Featured Alumnus: Jodie McNabb



Being patient and sensitive to other people’s needs and situations are important traits for real estate professionals. These traits are what garnered Jodie McNabb a new moniker from one of her clients.

We invite you to join the College Alumni Program and read Jodie’s profile to discover the what and the why of her new moniker. Jodie, a salesperson with Century 21 Choice Realty Inc., is the featured alumnus for March.

The Alumni Program has a dedicated, members-only website that features:

•  information on networking events; the next event will be held at OREA on May 18

•  factsheets on select topics; the most recent is Marketing Techniques, which highlights the four marketing – Product, Promotion, Price, Place

•  links to real-estate specific media; the most recent is the article published in the March issue of Edge entitled “Time flies: Organizing your day”

•  discussion boards

•  free audio podcasts

You must be a graduate of OREA Real Estate College and a member of OREA to join the Alumni Program. To join, go to http://bit.ly/1IryRuO.


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Featured Alumnus: Jodie McNabb

Unregistered Persons: DOs and DON’Ts

Whether you refer to them as unregistered persons (Real Estate and Business Brokers Act, 2002) or unregistered assistants (in real estate practice), individuals not registered with RECO as either brokers or salespeople are limited in the scope of activities permitted and must not perform any task that generally falls under the definition of a trade.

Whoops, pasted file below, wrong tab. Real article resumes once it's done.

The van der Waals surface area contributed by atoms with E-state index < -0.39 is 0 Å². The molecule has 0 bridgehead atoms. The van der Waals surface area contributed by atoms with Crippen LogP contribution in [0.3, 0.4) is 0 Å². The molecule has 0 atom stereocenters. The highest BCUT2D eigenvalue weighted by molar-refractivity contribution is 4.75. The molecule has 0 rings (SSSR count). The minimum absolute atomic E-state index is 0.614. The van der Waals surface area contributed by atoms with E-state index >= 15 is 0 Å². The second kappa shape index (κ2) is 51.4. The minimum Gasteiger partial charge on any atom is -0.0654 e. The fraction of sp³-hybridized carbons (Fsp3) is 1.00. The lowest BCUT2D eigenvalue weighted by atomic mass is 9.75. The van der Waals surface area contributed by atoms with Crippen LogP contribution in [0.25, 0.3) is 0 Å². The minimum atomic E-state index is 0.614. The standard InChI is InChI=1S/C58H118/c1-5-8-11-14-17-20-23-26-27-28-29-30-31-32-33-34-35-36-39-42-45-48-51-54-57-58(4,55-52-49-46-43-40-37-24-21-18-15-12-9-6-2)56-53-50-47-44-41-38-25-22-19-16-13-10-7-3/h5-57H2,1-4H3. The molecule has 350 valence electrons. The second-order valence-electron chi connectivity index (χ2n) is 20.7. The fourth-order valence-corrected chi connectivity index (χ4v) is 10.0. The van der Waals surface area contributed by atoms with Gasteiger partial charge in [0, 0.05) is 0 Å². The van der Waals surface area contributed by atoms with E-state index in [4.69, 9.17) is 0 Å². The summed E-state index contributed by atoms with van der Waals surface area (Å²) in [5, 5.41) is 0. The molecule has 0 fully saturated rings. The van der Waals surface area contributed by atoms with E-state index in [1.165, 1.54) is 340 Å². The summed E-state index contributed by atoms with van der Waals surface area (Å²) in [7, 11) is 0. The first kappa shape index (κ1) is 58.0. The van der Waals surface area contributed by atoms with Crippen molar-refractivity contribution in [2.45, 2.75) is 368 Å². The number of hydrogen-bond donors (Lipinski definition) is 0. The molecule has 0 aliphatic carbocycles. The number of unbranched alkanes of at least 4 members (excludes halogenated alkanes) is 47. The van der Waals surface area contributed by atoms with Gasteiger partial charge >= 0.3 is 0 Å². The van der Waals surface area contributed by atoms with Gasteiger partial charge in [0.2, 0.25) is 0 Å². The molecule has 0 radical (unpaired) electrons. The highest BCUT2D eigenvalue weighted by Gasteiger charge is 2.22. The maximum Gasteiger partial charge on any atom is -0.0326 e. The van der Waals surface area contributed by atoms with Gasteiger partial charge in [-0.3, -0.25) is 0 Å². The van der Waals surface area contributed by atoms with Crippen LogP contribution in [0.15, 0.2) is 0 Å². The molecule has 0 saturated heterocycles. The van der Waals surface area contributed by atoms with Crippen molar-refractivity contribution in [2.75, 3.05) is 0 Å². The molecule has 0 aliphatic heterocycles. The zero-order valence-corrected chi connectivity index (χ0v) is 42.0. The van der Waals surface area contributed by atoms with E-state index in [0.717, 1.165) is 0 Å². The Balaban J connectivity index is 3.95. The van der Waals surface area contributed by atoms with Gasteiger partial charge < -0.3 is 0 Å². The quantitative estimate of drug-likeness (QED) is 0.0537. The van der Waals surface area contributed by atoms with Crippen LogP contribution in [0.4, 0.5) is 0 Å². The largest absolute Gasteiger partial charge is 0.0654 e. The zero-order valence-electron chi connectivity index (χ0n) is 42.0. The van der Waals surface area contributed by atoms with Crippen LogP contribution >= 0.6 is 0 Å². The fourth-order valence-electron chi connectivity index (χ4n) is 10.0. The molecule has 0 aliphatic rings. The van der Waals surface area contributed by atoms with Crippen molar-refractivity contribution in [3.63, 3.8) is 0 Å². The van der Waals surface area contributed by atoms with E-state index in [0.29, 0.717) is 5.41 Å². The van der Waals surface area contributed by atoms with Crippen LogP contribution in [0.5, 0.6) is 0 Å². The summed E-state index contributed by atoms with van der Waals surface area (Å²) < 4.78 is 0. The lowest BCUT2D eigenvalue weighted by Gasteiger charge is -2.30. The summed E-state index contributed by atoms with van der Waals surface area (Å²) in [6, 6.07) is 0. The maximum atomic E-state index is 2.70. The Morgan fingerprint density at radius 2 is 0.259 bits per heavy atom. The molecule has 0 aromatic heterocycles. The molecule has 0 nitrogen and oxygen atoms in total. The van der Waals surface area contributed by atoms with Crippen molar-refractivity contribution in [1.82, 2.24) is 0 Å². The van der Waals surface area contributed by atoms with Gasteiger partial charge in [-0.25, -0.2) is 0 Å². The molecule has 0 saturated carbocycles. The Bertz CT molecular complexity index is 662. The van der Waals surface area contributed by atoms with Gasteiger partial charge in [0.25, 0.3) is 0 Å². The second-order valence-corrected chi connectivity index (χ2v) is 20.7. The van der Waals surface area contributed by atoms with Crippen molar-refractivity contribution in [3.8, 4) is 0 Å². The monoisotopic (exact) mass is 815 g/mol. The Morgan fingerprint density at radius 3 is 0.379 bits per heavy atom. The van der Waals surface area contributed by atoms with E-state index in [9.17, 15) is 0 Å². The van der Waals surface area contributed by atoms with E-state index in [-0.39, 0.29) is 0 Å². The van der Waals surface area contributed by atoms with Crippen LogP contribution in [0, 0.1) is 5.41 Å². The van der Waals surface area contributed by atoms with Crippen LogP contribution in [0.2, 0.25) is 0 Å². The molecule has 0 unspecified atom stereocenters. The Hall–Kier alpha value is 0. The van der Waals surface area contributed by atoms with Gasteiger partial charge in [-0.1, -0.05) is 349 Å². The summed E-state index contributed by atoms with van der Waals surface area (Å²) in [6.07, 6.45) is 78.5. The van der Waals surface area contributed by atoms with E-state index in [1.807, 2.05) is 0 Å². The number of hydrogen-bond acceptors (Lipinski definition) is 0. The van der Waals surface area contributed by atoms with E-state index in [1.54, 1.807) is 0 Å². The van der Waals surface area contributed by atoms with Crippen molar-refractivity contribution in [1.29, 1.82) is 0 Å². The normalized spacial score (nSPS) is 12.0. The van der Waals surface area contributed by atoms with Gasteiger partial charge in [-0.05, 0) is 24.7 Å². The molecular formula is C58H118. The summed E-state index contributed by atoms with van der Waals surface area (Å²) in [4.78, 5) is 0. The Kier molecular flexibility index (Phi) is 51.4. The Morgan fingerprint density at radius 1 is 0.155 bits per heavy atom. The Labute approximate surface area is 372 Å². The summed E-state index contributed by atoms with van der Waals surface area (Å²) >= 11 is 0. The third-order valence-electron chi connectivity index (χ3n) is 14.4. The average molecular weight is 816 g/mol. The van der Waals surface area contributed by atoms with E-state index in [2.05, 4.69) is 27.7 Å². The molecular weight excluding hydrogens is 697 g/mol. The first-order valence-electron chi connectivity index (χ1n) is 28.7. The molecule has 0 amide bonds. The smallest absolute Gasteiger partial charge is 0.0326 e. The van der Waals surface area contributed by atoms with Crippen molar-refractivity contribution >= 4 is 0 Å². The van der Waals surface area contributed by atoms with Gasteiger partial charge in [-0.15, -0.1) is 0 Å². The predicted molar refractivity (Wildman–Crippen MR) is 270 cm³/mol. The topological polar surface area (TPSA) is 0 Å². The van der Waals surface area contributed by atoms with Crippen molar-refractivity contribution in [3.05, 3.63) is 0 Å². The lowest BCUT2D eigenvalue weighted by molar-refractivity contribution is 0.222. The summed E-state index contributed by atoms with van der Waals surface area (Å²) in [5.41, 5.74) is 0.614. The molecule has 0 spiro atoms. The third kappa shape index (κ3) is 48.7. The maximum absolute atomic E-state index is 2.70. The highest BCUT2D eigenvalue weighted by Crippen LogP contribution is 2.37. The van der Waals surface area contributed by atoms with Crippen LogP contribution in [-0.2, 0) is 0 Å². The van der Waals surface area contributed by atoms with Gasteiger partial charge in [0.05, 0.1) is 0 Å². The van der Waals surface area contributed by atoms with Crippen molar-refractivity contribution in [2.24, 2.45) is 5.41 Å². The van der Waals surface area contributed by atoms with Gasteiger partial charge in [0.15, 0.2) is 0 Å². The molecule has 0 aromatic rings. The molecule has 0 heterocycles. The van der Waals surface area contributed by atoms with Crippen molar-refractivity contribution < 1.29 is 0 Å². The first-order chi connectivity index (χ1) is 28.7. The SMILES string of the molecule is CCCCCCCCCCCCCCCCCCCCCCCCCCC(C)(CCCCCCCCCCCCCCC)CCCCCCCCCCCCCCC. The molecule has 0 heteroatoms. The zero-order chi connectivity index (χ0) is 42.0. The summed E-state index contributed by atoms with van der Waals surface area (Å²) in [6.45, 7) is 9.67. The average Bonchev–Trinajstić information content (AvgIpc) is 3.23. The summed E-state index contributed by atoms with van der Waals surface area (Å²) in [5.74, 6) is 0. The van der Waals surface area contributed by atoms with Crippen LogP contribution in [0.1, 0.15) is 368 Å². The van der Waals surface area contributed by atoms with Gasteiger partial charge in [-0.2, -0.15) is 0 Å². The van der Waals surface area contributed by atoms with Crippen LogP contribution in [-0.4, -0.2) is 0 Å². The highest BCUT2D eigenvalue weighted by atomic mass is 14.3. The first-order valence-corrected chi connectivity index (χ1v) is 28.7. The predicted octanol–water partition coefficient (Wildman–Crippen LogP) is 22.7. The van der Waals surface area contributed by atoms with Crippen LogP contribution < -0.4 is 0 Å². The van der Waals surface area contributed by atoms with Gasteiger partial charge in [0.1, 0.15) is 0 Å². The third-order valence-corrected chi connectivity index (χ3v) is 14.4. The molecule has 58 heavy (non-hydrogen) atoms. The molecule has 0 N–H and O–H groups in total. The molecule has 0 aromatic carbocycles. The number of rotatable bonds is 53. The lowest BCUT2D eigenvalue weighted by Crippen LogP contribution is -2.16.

According to REBBA 2002, trade includes a disposition or acquisition of or transaction in real estate by sale, purchase, agreement for purchase and sale, exchange, option, lease, rental or otherwise and any offer or attempt to list real estate for the purpose of such a disposition, acquisition or transaction, and any act, advertisement, conduct or negotiation, directly or indirectly, in furtherance of any disposition, acquisition, transaction, offer or attempt, and the verb “trade” has a corresponding meaning.

Following is a list of what unregistered assistants are permitted (DOs) and not permitted (DON’Ts) to perform.

Unregistered Assistant DOs:

•  Submit listings and changes to the Multiple Listing Service®

•  Schedule appointments for registrants to show listed properties

•  Type contract forms

•  Place ‘For Sale’ signs on property on behalf of registrants

•  Distribute listing information to the public

•  Prepare and produce promotional material

•  Install lockboxes

•  Set up listing files, take photos of listings, complete fact sheets and deliver them to properties

•  Deliver documents and pick up keys

The above is not an exhaustive list.

Unregistered Assistant DON’Ts:

•  Conduct open houses or property showings

•  Make cold calls (even if it’s on behalf of a salesperson/broker)

•  Attend listing or sales presentation (unless accompanied by a registrant)

•  Negotiate purchase contracts, listing contracts, rental agreements, or leases

•  Negotiate agreements involving commission, commission split, management fees, or referral fees on behalf of registrants


Originally posted here: 

Unregistered Persons: DOs and DON’Ts

Career Night Retrospective